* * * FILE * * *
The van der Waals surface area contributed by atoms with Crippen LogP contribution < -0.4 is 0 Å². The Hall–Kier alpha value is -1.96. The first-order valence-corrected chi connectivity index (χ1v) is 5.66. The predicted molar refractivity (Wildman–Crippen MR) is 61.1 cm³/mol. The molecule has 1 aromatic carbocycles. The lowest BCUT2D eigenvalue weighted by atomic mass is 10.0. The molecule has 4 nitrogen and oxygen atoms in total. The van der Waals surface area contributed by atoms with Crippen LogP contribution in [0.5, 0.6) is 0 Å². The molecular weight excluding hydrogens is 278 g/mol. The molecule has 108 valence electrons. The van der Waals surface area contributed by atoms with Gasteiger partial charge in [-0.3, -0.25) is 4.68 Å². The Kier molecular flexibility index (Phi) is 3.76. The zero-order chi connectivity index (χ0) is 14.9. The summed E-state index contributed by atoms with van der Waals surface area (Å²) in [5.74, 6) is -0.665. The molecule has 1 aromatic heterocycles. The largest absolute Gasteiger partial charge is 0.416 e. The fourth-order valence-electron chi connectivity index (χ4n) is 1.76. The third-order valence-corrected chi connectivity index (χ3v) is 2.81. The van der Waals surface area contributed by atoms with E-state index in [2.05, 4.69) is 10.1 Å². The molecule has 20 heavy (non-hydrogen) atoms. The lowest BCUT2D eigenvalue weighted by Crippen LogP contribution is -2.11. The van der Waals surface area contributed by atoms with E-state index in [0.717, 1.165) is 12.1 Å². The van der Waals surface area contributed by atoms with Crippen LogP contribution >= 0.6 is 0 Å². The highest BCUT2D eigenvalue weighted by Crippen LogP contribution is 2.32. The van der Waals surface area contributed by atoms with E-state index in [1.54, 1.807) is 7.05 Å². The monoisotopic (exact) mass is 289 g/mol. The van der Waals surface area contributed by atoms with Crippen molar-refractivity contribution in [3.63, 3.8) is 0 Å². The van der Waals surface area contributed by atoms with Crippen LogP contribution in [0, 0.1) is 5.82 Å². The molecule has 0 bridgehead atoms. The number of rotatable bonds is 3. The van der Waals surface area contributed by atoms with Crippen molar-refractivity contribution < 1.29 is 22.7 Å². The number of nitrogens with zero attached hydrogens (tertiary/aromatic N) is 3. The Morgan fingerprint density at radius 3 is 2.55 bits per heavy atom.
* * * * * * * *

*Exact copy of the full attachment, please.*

The van der Waals surface area contributed by atoms with Crippen LogP contribution < -0.4 is 0 Å². The Hall–Kier alpha value is -1.96. The first-order valence-corrected chi connectivity index (χ1v) is 5.66. The predicted molar refractivity (Wildman–Crippen MR) is 61.1 cm³/mol. The molecule has 1 aromatic carbocycles. The lowest BCUT2D eigenvalue weighted by atomic mass is 10.0. The molecule has 4 nitrogen and oxygen atoms in total. The van der Waals surface area contributed by atoms with Crippen LogP contribution in [0.5, 0.6) is 0 Å². The molecular weight excluding hydrogens is 278 g/mol. The molecule has 108 valence electrons. The van der Waals surface area contributed by atoms with Gasteiger partial charge in [-0.3, -0.25) is 4.68 Å². The Kier molecular flexibility index (Phi) is 3.76. The zero-order chi connectivity index (χ0) is 14.9. The summed E-state index contributed by atoms with van der Waals surface area (Å²) in [5.74, 6) is -0.665. The molecule has 1 aromatic heterocycles. The largest absolute Gasteiger partial charge is 0.416 e. The fourth-order valence-electron chi connectivity index (χ4n) is 1.76. The third-order valence-corrected chi connectivity index (χ3v) is 2.81. The van der Waals surface area contributed by atoms with E-state index in [2.05, 4.69) is 10.1 Å². The molecule has 20 heavy (non-hydrogen) atoms. The lowest BCUT2D eigenvalue weighted by Crippen LogP contribution is -2.11. The van der Waals surface area contributed by atoms with E-state index in [0.717, 1.165) is 12.1 Å². The van der Waals surface area contributed by atoms with Crippen LogP contribution >= 0.6 is 0 Å². The highest BCUT2D eigenvalue weighted by Crippen LogP contribution is 2.32. The van der Waals surface area contributed by atoms with E-state index in [1.54, 1.807) is 7.05 Å². The monoisotopic (exact) mass is 289 g/mol. The van der Waals surface area contributed by atoms with Crippen molar-refractivity contribution in [3.63, 3.8) is 0 Å². The van der Waals surface area contributed by atoms with Crippen LogP contribution in [0, 0.1) is 5.82 Å². The molecule has 0 bridgehead atoms. The number of rotatable bonds is 3. The van der Waals surface area contributed by atoms with Crippen molar-refractivity contribution < 1.29 is 22.7 Å². The number of nitrogens with zero attached hydrogens (tertiary/aromatic N) is 3. The Morgan fingerprint density at radius 3 is 2.55 bits per heavy atom.